6. How are the effects?

The film is beautiful, with amazing vistas on alien worlds, and there are magical sequences involving friendly flowers and a dark storm attacking a forest, along with some creepy-surreal portrayals of suburbia as iconic evil. All of it looks great, though when Reese Witherspoon transforms into a magical flying creature, it has more than a little bit of a video game CGI feel to it.

Mrs. Who (Mindy Kaling), Mrs. Which (Oprah Winfrey) and Mrs. Whatsit (Reese Witherspoon).
Mrs. Who (Mindy Kaling), Mrs. Which (Oprah Winfrey) and Mrs. Whatsit (Reese Witherspoon). Photo © Disney. Used by permission.

7. Is it worth paying for the 3D/IMAX?

The visuals are the biggest thing the movie has going for it apart from the basic appeal of the actors, so maybe so.

8. What’s the best time for a bathroom break?

The movie alternates between fantastic visuals and plot development, so you’re likely to miss one or the the other, but probably the best point is about an hour in, when Meg and Calvin escape from the tornado in the forest. The next few minutes are setup for the next big scene, with just some dialogue between the two kids. Try to be back before they get to suburbia.

Calvin, Charles Wallace and Meg on a creepy street.
Why do the suburbs always seem evil in movies? Photo © Disney. Used by permission.

9. Is there anything after the credits?

No, and there’s not really a lot going on during the “star” credits, just the usual quasi-animated portraits of the characters as each name appears.

10. You say it’s unsatisfying; why?

First, Meg reminds me a bit of Alice in Wonderland; she’s a passenger in her own story. Things happen to her, she responds to situations, but she’s almost never proactive. The story happens to her much more than she makes it happen.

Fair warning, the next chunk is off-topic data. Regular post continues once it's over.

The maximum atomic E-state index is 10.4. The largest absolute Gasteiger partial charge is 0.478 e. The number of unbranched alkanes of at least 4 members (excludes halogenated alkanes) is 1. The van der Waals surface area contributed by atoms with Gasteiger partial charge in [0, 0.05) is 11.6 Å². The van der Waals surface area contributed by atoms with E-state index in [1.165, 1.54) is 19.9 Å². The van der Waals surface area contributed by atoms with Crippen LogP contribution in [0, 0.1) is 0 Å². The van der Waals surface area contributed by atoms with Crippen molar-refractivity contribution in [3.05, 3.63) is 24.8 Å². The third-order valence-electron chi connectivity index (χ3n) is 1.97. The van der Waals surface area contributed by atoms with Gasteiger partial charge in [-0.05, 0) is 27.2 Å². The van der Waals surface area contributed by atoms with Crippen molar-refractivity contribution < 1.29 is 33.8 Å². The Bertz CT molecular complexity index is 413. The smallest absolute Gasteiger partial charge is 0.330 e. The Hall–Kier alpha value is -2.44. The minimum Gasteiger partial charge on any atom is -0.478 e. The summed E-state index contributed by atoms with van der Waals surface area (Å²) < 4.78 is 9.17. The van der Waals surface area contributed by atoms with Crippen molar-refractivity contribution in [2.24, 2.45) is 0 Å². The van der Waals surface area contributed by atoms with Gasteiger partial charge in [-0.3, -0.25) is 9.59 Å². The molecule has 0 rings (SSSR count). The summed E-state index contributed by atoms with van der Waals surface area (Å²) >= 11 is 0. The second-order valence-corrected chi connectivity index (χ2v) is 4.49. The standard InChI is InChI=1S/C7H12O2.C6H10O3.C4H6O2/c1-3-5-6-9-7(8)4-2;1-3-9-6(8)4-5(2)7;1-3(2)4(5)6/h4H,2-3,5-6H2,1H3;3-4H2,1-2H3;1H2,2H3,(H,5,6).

A Wrinkle in Time is not science fiction, it’s fantasy, and it generally adheres to the tropes of fantasy: A humble and unassuming young person learns that there is a secret world hidden from most people; that in this world they are important; that there is a battle between good and evil and they have a pivotal role to play; that the only way to win is to work as a team with a group of trusted allies; that the things they see as personal liabilities will be strengths in the battle; and that there is always an older and wiser mentor that should be listened to. The movie hits all of these points.

All of that is fine, but (and here’s where we get a little spoilery, so fair warning) the big problems are that the evil force is vague and undefined. What does it want? In a way, the It is somewhat like Ego in Guardians of the Galaxy Vol. 2, but where that evil force had Kurt Russell’s charming presence to make its evil even more sinister, and a stated agenda to remake the universe in its own image, the It is all black oily-smoky tendrils of darkness reaching out for… um, something? We never get any real idea of what It wants, other than to be evil and corrupt everything with its darkness for… reasons? Meg ultimately pries her brother free of It’s control by… um, believing in herself? Somehow, cosmic evil is defeated by reciting Stuart Smalley’s mantra, “you’re good enough, you’re smart enough, and doggone it, people like you.” They even literally hand-wave away a subplot, resolving an ongoing conflict with a gesture.

I usually complain about movies being too long lately, too often clocking in at 2-1/2 to almost 3 hours (I’m looking at you, Dark Knight Rises), but this one, running an hour and 49 minutes, could have used another 20 minutes, all of it devoted to story, particularly the resolution. Parts of the film feel choppy, as if important things were left out (or left for us to figure out), as when characters who were seemingly forgotten show up without explanation.

Ultimately, A Wrinkle in Time may be a lot more important for what it means than for what it says. Coming as part of a steadily-building wave of positive entertainment aggressively demonstrating diversity, from Hamilton to Moana to Black Panther, A Wrinkle in Time is very clearly a reflection of a change in the zeitgeist, and in some ways a rebuke to the fear and divisiveness that dominates the political world. In that regard, it’s an important film and cultural touchstone. It starts with a great setup and a lot of promise. I just wish it had a more compelling finish.

Meg (Storm Reid) explains her father's theory of tesseracts.
Meg (Storm Reid) explains her father’s theory of tesseracts. Photo © Disney. Used by permission.